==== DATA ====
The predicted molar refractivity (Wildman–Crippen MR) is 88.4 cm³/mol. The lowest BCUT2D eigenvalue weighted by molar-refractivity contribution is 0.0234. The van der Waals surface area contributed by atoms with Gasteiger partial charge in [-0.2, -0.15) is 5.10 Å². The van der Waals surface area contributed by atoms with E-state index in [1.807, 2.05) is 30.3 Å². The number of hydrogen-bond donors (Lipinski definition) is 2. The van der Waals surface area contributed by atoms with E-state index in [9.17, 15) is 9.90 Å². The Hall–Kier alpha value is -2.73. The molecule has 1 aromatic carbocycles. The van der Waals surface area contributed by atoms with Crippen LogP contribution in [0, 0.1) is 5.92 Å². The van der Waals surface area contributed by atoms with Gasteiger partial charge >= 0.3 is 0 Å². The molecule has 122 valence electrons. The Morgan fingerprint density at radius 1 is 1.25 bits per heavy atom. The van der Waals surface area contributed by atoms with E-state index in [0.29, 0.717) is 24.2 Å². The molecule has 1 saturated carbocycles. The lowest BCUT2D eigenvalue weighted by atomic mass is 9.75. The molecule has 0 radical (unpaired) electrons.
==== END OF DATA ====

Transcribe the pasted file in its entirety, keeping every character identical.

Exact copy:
The predicted molar refractivity (Wildman–Crippen MR) is 88.4 cm³/mol. The lowest BCUT2D eigenvalue weighted by molar-refractivity contribution is 0.0234. The van der Waals surface area contributed by atoms with Gasteiger partial charge in [-0.2, -0.15) is 5.10 Å². The van der Waals surface area contributed by atoms with E-state index in [1.807, 2.05) is 30.3 Å². The number of hydrogen-bond donors (Lipinski definition) is 2. The van der Waals surface area contributed by atoms with E-state index in [9.17, 15) is 9.90 Å². The Hall–Kier alpha value is -2.73. The molecule has 1 aromatic carbocycles. The van der Waals surface area contributed by atoms with Crippen LogP contribution in [0, 0.1) is 5.92 Å². The van der Waals surface area contributed by atoms with Gasteiger partial charge >= 0.3 is 0 Å². The molecule has 122 valence electrons. The Morgan fingerprint density at radius 1 is 1.25 bits per heavy atom. The van der Waals surface area contributed by atoms with E-state index in [0.29, 0.717) is 24.2 Å². The molecule has 1 saturated carbocycles. The lowest BCUT2D eigenvalue weighted by atomic mass is 9.75. The molecule has 0 radical (unpaired) electrons.